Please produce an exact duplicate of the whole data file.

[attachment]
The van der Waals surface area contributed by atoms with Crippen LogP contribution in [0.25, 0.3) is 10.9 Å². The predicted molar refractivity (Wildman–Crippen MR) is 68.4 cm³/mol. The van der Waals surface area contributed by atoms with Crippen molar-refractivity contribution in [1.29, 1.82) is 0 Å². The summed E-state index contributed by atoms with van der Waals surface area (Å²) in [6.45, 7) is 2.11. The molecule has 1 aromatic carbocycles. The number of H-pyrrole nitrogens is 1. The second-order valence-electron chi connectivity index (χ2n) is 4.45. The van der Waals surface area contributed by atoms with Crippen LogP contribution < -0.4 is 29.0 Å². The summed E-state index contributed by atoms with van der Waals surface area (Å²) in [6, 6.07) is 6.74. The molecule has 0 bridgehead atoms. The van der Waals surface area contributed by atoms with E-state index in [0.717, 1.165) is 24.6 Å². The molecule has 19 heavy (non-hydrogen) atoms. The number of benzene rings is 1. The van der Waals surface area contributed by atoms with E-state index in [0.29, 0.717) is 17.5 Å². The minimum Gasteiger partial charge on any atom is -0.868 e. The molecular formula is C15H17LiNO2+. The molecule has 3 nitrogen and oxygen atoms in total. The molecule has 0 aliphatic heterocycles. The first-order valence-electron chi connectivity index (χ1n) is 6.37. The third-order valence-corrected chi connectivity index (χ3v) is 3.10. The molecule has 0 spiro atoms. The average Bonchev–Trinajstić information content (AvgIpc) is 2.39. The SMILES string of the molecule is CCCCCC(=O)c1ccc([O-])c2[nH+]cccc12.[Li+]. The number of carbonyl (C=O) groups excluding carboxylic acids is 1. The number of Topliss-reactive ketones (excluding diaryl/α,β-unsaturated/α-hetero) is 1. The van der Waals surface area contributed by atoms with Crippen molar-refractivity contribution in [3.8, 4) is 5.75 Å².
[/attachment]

The van der Waals surface area contributed by atoms with Crippen LogP contribution in [0.25, 0.3) is 10.9 Å². The predicted molar refractivity (Wildman–Crippen MR) is 68.4 cm³/mol. The van der Waals surface area contributed by atoms with Crippen molar-refractivity contribution in [1.29, 1.82) is 0 Å². The summed E-state index contributed by atoms with van der Waals surface area (Å²) in [6.45, 7) is 2.11. The molecule has 1 aromatic carbocycles. The number of H-pyrrole nitrogens is 1. The second-order valence-electron chi connectivity index (χ2n) is 4.45. The van der Waals surface area contributed by atoms with Crippen LogP contribution < -0.4 is 29.0 Å². The summed E-state index contributed by atoms with van der Waals surface area (Å²) in [6, 6.07) is 6.74. The molecule has 0 bridgehead atoms. The van der Waals surface area contributed by atoms with E-state index in [0.717, 1.165) is 24.6 Å². The molecule has 19 heavy (non-hydrogen) atoms. The number of benzene rings is 1. The van der Waals surface area contributed by atoms with E-state index in [0.29, 0.717) is 17.5 Å². The minimum Gasteiger partial charge on any atom is -0.868 e. The molecular formula is C15H17LiNO2+. The molecule has 3 nitrogen and oxygen atoms in total. The molecule has 0 aliphatic heterocycles. The first-order valence-electron chi connectivity index (χ1n) is 6.37. The third-order valence-corrected chi connectivity index (χ3v) is 3.10. The molecule has 0 spiro atoms. The average Bonchev–Trinajstić information content (AvgIpc) is 2.39. The SMILES string of the molecule is CCCCCC(=O)c1ccc([O-])c2[nH+]cccc12.[Li+]. The number of carbonyl (C=O) groups excluding carboxylic acids is 1. The number of Topliss-reactive ketones (excluding diaryl/α,β-unsaturated/α-hetero) is 1. The van der Waals surface area contributed by atoms with Crippen molar-refractivity contribution in [3.8, 4) is 5.75 Å².